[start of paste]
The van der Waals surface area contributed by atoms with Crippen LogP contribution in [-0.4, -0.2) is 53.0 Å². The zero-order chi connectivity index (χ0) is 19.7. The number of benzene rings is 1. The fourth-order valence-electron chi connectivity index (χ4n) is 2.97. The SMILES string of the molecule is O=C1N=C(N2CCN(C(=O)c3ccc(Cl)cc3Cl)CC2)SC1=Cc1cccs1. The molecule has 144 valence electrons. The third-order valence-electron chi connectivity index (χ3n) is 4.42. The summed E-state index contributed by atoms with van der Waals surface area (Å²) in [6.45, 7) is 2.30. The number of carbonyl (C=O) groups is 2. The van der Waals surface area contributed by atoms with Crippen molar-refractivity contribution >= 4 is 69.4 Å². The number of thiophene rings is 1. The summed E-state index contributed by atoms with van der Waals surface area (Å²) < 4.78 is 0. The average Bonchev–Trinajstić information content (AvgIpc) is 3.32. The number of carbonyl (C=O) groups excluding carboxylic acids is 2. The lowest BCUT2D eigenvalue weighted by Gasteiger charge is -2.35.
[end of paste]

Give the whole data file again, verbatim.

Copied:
The van der Waals surface area contributed by atoms with Crippen LogP contribution in [-0.4, -0.2) is 53.0 Å². The zero-order chi connectivity index (χ0) is 19.7. The number of benzene rings is 1. The fourth-order valence-electron chi connectivity index (χ4n) is 2.97. The SMILES string of the molecule is O=C1N=C(N2CCN(C(=O)c3ccc(Cl)cc3Cl)CC2)SC1=Cc1cccs1. The molecule has 144 valence electrons. The third-order valence-electron chi connectivity index (χ3n) is 4.42. The summed E-state index contributed by atoms with van der Waals surface area (Å²) in [6.45, 7) is 2.30. The number of carbonyl (C=O) groups is 2. The van der Waals surface area contributed by atoms with Crippen molar-refractivity contribution >= 4 is 69.4 Å². The number of thiophene rings is 1. The summed E-state index contributed by atoms with van der Waals surface area (Å²) < 4.78 is 0. The average Bonchev–Trinajstić information content (AvgIpc) is 3.32. The number of carbonyl (C=O) groups excluding carboxylic acids is 2. The lowest BCUT2D eigenvalue weighted by Gasteiger charge is -2.35.